What works for one person's audience may not be the same thing that gets your list actively engaged. Don't be afraid to spice it up and see how your audience responds. There is no need to settle for mediocre response rates when a spiffed-up subject line or more personalized content is all that's standing in the way of stellar response rates.

Tell us what works for you, and join me for the final installment of the series, where I'll discuss comparing mailings and checking out how your results stack up.

5 questions for LUXE Design Group

Heather Shelby
Meet Heather Shelby.

Heather Shelby runs online marketing agency LUXE Design Group out of Saint Joseph, Michigan. As the owner, principal and sole full-time employee, she relies on a handful of freelancers to help build and maintain websites for her clients. She's been an Emma client for six years and is next in line for our 5 questions.

Tell me about LUXE Design Group and what sets you apart from your competition.
We're an online marketing agency. My degree is in graphic design, so when that's combined with programming talent, the website has the right look and functionality. We're very strong with the visual part.

You found using Emma to be particularly helpful in driving online sales for a winery in your area. Tell me more about that.
We set up an e-commerce site for Round Barn Winery and doubled their online revenue in the first nine months. We used Emma to send a survey to customers and found out that people didn't know you could make purchases on the site. We sent emails to let people know, and we regularly email the winery's customer base, with Christmas and Thanksgiving having very successful online sales due to email marketing. Any time they don't hit an online sales goal, it's because we didn't send an email.

What's your secret for staying up-to-date on design trends and industry news?
I read and subscribe to a lot of email newsletters. I've got a folder called "examples" where I file them all away and look to them for inspiration. I loved a recent Qdoba email that promoted a Valentine's Day special; they always do great work. I also look to other agencies for expertise, like Oneupweb.

As an agency owner, who do you turn to for advice on running your business?
I read the Entrepreneur newsletter and follow the work of David Baker and Blair Enns to help me run my business. I recommend David's book, The Financial Management of a Marketing Firm. I was two chapters in and couldn't help wishing I had had this book when I started my business eight years ago.

Tell me about your current brand crush.
I love Dave Ramsey. Everybody at that company is so in line with his philosophy. It's an amazing company and what they do for people is amazing.

Also, Jeep. I am a Jeep Girl through and through. I have a Wrangler Sahara, and my husband has a Grand Cherokee. We even have Jeep power wheels for the kids! Jeep really gets to know their audience and actually talk to them. We went to Camp Jeep in the Poconos one year, and they have engineers there talking to owners about what they like, don't like, want, etc. The Rubicon was actually created from talking to owners. It's a very fun brand.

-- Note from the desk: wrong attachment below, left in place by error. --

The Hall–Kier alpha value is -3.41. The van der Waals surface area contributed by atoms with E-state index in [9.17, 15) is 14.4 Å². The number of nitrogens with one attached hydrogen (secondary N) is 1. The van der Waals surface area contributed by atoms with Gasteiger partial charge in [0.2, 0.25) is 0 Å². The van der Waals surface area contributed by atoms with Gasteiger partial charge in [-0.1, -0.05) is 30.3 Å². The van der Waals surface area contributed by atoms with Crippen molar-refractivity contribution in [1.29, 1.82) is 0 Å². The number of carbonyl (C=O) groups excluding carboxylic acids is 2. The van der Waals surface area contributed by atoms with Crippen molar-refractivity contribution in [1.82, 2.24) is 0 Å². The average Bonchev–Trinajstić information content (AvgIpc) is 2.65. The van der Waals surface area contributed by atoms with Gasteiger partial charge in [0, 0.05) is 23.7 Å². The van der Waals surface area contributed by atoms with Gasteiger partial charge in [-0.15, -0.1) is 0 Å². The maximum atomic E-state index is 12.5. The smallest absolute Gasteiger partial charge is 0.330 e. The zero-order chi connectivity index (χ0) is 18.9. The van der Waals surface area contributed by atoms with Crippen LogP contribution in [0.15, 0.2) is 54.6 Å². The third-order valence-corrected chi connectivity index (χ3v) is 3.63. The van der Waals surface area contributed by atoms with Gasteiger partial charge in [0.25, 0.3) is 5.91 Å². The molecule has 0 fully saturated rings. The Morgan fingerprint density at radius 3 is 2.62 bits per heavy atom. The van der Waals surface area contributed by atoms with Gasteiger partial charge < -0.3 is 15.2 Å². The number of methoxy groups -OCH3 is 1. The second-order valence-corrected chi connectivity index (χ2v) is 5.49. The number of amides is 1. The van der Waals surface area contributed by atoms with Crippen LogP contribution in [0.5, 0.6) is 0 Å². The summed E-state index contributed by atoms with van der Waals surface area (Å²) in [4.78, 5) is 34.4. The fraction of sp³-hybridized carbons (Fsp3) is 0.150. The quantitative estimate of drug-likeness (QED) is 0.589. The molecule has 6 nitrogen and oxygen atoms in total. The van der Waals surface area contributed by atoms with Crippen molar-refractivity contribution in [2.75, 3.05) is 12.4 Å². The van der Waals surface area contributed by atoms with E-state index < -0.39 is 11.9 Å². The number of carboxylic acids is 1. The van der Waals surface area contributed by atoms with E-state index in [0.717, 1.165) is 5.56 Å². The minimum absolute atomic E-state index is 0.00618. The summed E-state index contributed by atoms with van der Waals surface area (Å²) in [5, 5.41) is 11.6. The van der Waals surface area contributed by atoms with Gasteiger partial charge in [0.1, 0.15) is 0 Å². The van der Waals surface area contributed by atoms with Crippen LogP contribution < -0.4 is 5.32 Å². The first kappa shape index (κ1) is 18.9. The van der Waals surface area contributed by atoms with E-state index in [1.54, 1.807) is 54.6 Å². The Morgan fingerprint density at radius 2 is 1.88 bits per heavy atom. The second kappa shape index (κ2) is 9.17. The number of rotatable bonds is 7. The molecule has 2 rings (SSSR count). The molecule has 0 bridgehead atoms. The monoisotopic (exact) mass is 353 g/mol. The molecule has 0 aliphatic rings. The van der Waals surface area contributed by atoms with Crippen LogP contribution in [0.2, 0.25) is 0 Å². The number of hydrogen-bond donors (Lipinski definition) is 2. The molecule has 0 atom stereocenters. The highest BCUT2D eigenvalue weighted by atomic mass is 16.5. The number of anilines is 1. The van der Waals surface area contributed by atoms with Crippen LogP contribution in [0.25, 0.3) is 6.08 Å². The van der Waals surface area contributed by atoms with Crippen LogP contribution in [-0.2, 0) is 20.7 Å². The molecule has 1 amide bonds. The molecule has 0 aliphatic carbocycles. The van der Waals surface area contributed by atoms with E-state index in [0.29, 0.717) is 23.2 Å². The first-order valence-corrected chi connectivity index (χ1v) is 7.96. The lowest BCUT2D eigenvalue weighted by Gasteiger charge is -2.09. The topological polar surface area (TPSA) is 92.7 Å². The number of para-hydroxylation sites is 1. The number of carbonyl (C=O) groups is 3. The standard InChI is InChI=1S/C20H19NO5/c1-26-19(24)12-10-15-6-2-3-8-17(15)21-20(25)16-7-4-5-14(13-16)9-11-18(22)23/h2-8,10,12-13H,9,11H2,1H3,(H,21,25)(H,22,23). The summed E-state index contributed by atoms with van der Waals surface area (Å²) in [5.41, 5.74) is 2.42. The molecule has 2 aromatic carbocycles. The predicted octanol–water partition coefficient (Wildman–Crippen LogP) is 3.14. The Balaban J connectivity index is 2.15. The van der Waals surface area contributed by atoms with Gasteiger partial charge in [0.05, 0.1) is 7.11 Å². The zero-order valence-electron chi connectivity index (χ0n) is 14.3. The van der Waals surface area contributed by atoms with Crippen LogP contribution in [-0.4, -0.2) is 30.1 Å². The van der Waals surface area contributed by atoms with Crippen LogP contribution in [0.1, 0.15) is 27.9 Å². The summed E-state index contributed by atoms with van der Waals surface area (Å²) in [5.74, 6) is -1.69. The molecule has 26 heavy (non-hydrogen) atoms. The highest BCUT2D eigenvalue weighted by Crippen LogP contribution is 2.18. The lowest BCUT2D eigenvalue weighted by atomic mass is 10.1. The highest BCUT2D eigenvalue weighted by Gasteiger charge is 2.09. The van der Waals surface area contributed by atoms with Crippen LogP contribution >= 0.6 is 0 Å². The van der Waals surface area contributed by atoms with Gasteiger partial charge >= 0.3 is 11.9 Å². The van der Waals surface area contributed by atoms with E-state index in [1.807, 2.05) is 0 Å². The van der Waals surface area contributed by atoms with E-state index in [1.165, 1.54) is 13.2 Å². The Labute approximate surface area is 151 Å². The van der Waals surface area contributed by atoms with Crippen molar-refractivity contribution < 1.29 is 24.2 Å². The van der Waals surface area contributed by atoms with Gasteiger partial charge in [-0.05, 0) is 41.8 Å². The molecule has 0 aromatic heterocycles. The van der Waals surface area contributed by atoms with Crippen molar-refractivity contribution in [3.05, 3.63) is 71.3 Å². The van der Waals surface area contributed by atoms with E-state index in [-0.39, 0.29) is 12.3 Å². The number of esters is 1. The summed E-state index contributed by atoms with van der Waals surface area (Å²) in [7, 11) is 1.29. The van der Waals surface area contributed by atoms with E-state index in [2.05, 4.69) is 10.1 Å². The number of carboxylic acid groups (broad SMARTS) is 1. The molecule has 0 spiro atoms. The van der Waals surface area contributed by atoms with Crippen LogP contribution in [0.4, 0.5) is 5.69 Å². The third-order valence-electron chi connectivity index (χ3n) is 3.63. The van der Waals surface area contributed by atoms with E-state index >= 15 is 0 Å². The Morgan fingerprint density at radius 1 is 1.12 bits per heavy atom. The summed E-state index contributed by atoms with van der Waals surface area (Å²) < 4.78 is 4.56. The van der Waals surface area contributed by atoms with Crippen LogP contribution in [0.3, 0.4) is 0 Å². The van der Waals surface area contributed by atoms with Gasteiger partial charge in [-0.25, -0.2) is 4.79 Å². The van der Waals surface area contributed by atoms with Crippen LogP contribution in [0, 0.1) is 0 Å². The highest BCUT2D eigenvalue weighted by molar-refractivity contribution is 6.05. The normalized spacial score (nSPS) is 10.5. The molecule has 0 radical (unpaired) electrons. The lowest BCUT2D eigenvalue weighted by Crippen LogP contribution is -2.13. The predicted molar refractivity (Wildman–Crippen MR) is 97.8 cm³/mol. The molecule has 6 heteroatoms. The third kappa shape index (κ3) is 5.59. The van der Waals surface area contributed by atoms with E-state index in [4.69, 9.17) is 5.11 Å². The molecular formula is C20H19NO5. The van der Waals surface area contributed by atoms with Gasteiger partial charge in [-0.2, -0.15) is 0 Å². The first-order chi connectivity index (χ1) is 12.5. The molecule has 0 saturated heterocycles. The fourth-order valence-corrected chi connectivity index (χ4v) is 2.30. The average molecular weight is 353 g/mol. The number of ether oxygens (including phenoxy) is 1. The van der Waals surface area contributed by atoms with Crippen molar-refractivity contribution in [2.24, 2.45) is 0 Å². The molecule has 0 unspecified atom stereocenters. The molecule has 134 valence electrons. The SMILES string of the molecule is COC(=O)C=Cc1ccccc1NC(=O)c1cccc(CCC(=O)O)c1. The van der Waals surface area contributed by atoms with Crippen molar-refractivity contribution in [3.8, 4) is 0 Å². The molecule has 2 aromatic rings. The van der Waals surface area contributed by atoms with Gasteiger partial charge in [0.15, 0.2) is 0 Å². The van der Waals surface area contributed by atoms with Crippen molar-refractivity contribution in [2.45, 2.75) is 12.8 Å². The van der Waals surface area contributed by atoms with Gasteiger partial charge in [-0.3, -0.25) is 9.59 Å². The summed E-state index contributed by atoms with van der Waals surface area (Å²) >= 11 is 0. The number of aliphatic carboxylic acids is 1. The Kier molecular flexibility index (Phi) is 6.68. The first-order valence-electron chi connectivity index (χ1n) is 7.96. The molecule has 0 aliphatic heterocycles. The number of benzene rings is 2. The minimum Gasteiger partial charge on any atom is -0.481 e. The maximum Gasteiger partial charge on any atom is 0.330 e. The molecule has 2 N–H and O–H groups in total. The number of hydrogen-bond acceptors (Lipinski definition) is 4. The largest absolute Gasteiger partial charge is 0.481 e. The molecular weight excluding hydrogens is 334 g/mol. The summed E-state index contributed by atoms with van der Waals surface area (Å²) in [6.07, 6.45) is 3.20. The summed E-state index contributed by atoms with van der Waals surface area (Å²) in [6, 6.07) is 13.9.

Thrillers, fillers and spillers

How the hidden talents of an Emma colleague made our office a bit greener
Emily and her potted plant
Earth Day … a little bit at a time.

Maybe it was the fact that spring finally descended upon Nashville, or maybe it was the anticipation of Earth Day and our initiative — with your help — to plant 100 extra trees this month, but we found ourselves hankering to get our hands in some potting soil and bring some greenery to our desks.

Our inspiration other than leafy goodness? Marc Powell, who leads our infrastructure team, and his invariably green thumb. A visit to his desk sometimes involves parting fern fronds to see if he's actually in his chair.

Marc was kind enough to impart some planting knowledge to a few eager members of the Emma community team. During a recent workshop, he taught us which plants thrive in terra cotta, glazed and self-watering pots, as well as the recipe for a beautifully planted "ensemble" (that's the combination of a few complementary plants in a single pot). Marc's ensembles are all the rage here in the office, and I'm happy to share his secrets with you, in case you'd like to get your office in the Earth Day spirit:

  • Select plants that need approximately the same amount of water and sunlight
  • Consider how much light your workstation gets when making plant selections
  • Combine plants in odd numbers (otherwise the human brain tries to find patterns rather than just enjoying the aesthetic)
  • Go for contrasting colors

Finally, remember that a perfect ensemble pot contains three kinds of plants:

  • Thriller, which boldly shoots straight up and gives height and drama to the ensemble
  • Filler, which provides leafy bulk and interest
  • Spiller, which tumbles out of the pot

With Marc's wisdom fresh in our minds, we headed down to the closest nursery and picked out some appealing plants. We potted our own little ensembles in no time flat and are currently enjoying them at our desks.

Do you have any Earth Day tips, or ideas for making your workspace greener?

Emma goes to TEDxNashville

Kelley and Christy share their TEDxNashville experience